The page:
An influential international body advised India to overhaul its outdated business regulations such as reservations for small firms, tariff structures, and labor laws for large companies to derive benefits from global economy such as investments and technology.
The Organization of Economic Cooperation and Development (OECD) Chief Economist Jean-Philippe Cotis said that the “existing combination of greater competition and unchanged labor regulation is probably not sustainable.” He said that this approach “if putting pressure on many large employers to expand output through capital investment and reduce employment wherever possible.” This forced behavior is counter to expected goals of restrictive labor laws. Moreover, it is “pushing jobs into the less productive informal sector.”
Such an unexpected outcome is forcing reformers to “have ‘bunched’ their reform into packages so that the net losers from one type of reform may be the net winners from another type.” Cotis said that while the strategy of “spreading the net gains from reforms more evenly across the population, such a strategy may help overcome the resistance to change” may work in the short term but structural changes are required.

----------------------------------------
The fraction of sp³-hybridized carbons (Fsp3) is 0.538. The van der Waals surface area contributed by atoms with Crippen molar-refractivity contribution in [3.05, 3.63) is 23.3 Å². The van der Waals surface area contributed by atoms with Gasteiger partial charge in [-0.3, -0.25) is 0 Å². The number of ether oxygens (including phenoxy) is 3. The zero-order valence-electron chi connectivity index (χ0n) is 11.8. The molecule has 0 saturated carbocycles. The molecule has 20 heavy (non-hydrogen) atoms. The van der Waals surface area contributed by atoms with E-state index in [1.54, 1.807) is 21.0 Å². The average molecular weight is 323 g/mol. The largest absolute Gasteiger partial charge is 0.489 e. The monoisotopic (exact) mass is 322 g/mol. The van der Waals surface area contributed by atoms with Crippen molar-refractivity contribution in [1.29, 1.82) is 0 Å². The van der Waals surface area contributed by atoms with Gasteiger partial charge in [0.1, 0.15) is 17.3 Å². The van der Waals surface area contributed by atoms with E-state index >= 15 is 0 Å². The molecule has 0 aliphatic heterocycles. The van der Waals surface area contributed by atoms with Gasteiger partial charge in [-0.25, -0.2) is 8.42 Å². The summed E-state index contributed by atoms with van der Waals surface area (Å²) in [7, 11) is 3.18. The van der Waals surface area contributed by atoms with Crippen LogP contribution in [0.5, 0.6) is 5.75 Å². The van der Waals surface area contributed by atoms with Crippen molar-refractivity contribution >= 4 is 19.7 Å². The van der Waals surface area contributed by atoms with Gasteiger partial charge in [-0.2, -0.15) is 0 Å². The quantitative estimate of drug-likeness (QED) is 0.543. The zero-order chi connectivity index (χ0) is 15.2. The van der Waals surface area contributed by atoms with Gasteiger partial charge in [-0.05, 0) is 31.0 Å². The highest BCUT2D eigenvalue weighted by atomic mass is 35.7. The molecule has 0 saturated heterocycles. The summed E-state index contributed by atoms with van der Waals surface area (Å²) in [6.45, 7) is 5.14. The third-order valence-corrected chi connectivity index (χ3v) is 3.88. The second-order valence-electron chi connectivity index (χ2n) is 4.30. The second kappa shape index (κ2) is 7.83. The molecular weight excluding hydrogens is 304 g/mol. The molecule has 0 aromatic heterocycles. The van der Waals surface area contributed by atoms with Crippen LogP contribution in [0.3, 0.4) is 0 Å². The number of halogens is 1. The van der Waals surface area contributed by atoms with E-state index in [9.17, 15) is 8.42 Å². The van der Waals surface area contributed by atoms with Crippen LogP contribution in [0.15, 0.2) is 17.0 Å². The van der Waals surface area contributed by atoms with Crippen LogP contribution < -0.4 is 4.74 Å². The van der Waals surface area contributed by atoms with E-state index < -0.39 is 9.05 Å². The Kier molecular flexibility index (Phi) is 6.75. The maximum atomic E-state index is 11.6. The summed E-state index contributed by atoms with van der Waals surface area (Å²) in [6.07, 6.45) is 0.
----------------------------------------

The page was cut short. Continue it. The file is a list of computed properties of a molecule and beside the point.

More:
Cotis revealed that the OECD is working on its first-ever Economic Survey of India which will provide key insights into the growth drivers and impediments in India . A Columbia University study recently supported Cotis’s assessment saying that India will not be able to overtake China in Foreign Direct Investment (FDI) by 2010 because of restrictive labor laws, rising costs, and costly regulation.